Foster Swift Business & Corporate Law Report
You might save on your employment taxes if your business is taxed as an "S Corporation."
Generally, an owner of a business that is taxed as a "partnership" (most LLCs) must pay federal self-employment taxes on the business's income. For 2012, self-employment taxes are 10.4% of the first $110,100 of the owner's income from self employment, and 2.9% on income from self employment in excess of $110,100.
Compare the employment taxes of the owner of the same business if the business is taxed as an "S corporation." The owner does not pay self-employment taxes on the business's income allocated to them. Instead, the owner must draw a reasonable salary from the business, and that salary is subject to FICA taxes. These taxes are economically identical to self-employment taxes from the owner's perspective. The salary drawn need not, however, equate to all of the business's income — only what is reasonable for the services actually provided by the owner.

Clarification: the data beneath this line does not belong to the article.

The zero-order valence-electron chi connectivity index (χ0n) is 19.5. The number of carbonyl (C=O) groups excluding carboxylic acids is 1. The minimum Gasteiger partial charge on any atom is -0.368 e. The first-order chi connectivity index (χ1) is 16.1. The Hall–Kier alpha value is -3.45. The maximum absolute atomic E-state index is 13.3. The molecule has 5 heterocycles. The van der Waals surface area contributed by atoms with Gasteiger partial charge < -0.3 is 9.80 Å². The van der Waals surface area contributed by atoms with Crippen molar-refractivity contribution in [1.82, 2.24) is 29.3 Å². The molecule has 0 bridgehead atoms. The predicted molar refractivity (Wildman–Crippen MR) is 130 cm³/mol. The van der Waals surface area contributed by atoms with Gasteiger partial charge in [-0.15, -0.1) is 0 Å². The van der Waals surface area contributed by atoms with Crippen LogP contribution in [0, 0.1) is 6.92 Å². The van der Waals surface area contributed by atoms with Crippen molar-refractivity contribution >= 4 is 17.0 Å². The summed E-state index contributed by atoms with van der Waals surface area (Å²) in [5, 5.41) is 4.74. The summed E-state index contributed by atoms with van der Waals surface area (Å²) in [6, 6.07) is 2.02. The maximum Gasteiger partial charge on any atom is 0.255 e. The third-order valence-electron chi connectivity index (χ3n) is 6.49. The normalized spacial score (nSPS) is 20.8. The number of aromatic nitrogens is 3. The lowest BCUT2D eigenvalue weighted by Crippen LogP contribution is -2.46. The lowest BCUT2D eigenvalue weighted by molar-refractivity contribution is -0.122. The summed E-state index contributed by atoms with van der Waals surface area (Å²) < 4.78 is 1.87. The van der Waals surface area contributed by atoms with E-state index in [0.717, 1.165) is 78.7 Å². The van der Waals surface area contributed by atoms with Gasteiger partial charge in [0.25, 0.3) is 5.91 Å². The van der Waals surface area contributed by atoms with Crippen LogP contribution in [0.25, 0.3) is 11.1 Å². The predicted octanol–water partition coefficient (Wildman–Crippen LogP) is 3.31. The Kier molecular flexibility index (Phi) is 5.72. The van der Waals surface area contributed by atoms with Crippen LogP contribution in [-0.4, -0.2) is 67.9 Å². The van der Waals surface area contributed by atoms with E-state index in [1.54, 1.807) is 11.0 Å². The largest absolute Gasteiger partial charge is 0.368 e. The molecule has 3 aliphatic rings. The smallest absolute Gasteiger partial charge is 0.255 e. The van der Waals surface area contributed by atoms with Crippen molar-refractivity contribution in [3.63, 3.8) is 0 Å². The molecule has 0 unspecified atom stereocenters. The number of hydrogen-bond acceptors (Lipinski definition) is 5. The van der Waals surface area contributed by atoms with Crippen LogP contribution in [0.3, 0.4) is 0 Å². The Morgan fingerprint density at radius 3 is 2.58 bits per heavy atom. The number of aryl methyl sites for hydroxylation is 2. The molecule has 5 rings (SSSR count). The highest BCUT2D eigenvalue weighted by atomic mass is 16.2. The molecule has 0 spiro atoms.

Therefore, the owner of an S corporation will pay employment taxes (FICA taxes) on only a portion of the business's income, but the owner of a partnership can pay employment taxes on all of the business's income.
We recommend that clients consider this potential tax savings strategy when selecting their business entity, together with the many other issues that affect this important decision. Please contact Nick Oertel (517-371-8139) or Joel Farrar (517-371-8305) if you have questions.